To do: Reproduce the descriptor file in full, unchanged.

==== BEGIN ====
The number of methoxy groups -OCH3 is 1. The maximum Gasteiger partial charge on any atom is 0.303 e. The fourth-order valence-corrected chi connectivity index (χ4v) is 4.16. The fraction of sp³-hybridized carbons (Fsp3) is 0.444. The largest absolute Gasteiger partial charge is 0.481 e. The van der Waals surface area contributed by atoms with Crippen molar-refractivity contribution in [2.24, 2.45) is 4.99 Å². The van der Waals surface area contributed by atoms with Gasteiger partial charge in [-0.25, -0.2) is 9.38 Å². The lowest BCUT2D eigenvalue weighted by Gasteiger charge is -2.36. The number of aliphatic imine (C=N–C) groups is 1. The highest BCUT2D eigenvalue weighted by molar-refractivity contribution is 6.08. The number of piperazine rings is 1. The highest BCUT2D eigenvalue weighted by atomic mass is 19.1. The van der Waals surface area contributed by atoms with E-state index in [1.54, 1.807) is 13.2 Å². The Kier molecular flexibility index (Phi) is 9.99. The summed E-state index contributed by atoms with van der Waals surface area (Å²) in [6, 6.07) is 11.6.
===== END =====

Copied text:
The number of methoxy groups -OCH3 is 1. The maximum Gasteiger partial charge on any atom is 0.303 e. The fourth-order valence-corrected chi connectivity index (χ4v) is 4.16. The fraction of sp³-hybridized carbons (Fsp3) is 0.444. The largest absolute Gasteiger partial charge is 0.481 e. The van der Waals surface area contributed by atoms with Crippen molar-refractivity contribution in [2.24, 2.45) is 4.99 Å². The van der Waals surface area contributed by atoms with Gasteiger partial charge in [-0.25, -0.2) is 9.38 Å². The lowest BCUT2D eigenvalue weighted by Gasteiger charge is -2.36. The number of aliphatic imine (C=N–C) groups is 1. The highest BCUT2D eigenvalue weighted by molar-refractivity contribution is 6.08. The number of piperazine rings is 1. The highest BCUT2D eigenvalue weighted by atomic mass is 19.1. The van der Waals surface area contributed by atoms with E-state index in [1.54, 1.807) is 13.2 Å². The Kier molecular flexibility index (Phi) is 9.99. The summed E-state index contributed by atoms with van der Waals surface area (Å²) in [6, 6.07) is 11.6.